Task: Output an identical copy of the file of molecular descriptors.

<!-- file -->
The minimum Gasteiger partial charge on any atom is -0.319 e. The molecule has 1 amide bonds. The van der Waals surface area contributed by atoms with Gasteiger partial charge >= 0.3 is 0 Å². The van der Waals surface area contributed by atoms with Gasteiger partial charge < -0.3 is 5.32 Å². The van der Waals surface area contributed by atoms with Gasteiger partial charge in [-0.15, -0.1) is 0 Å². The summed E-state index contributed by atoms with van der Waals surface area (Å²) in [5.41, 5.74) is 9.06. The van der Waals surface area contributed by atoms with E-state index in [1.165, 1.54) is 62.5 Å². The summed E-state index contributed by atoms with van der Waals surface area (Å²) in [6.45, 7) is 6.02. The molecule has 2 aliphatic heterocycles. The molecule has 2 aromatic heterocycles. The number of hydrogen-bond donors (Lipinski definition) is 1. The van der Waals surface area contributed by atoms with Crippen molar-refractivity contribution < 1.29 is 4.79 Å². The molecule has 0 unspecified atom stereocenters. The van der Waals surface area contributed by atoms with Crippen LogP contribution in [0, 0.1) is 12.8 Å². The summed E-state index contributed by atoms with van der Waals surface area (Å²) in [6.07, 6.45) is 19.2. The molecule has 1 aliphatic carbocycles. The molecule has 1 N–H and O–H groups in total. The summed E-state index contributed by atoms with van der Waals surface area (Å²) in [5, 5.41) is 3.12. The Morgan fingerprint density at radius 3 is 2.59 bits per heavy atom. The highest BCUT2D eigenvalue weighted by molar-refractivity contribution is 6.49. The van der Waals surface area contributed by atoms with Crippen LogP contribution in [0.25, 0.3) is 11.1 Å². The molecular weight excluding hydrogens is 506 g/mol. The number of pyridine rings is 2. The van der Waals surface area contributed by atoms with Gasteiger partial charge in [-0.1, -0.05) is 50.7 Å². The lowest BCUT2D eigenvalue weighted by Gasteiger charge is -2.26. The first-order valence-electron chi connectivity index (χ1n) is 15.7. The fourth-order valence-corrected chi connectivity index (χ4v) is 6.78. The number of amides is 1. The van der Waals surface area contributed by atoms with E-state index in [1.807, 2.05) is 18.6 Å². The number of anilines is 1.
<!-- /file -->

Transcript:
The minimum Gasteiger partial charge on any atom is -0.319 e. The molecule has 1 amide bonds. The van der Waals surface area contributed by atoms with Gasteiger partial charge >= 0.3 is 0 Å². The van der Waals surface area contributed by atoms with Gasteiger partial charge < -0.3 is 5.32 Å². The van der Waals surface area contributed by atoms with Gasteiger partial charge in [-0.15, -0.1) is 0 Å². The summed E-state index contributed by atoms with van der Waals surface area (Å²) in [5.41, 5.74) is 9.06. The van der Waals surface area contributed by atoms with E-state index in [1.165, 1.54) is 62.5 Å². The summed E-state index contributed by atoms with van der Waals surface area (Å²) in [6.45, 7) is 6.02. The molecule has 2 aliphatic heterocycles. The molecule has 2 aromatic heterocycles. The number of hydrogen-bond donors (Lipinski definition) is 1. The van der Waals surface area contributed by atoms with Crippen molar-refractivity contribution < 1.29 is 4.79 Å². The molecule has 0 unspecified atom stereocenters. The van der Waals surface area contributed by atoms with Crippen LogP contribution in [0, 0.1) is 12.8 Å². The summed E-state index contributed by atoms with van der Waals surface area (Å²) in [6.07, 6.45) is 19.2. The molecule has 1 aliphatic carbocycles. The molecule has 1 N–H and O–H groups in total. The summed E-state index contributed by atoms with van der Waals surface area (Å²) in [5, 5.41) is 3.12. The Morgan fingerprint density at radius 3 is 2.59 bits per heavy atom. The highest BCUT2D eigenvalue weighted by molar-refractivity contribution is 6.49. The van der Waals surface area contributed by atoms with Crippen LogP contribution in [0.25, 0.3) is 11.1 Å². The molecular weight excluding hydrogens is 506 g/mol. The number of pyridine rings is 2. The van der Waals surface area contributed by atoms with Gasteiger partial charge in [-0.1, -0.05) is 50.7 Å². The lowest BCUT2D eigenvalue weighted by Gasteiger charge is -2.26. The first-order valence-electron chi connectivity index (χ1n) is 15.7. The fourth-order valence-corrected chi connectivity index (χ4v) is 6.78. The number of amides is 1. The van der Waals surface area contributed by atoms with E-state index in [1.807, 2.05) is 18.6 Å². The number of anilines is 1.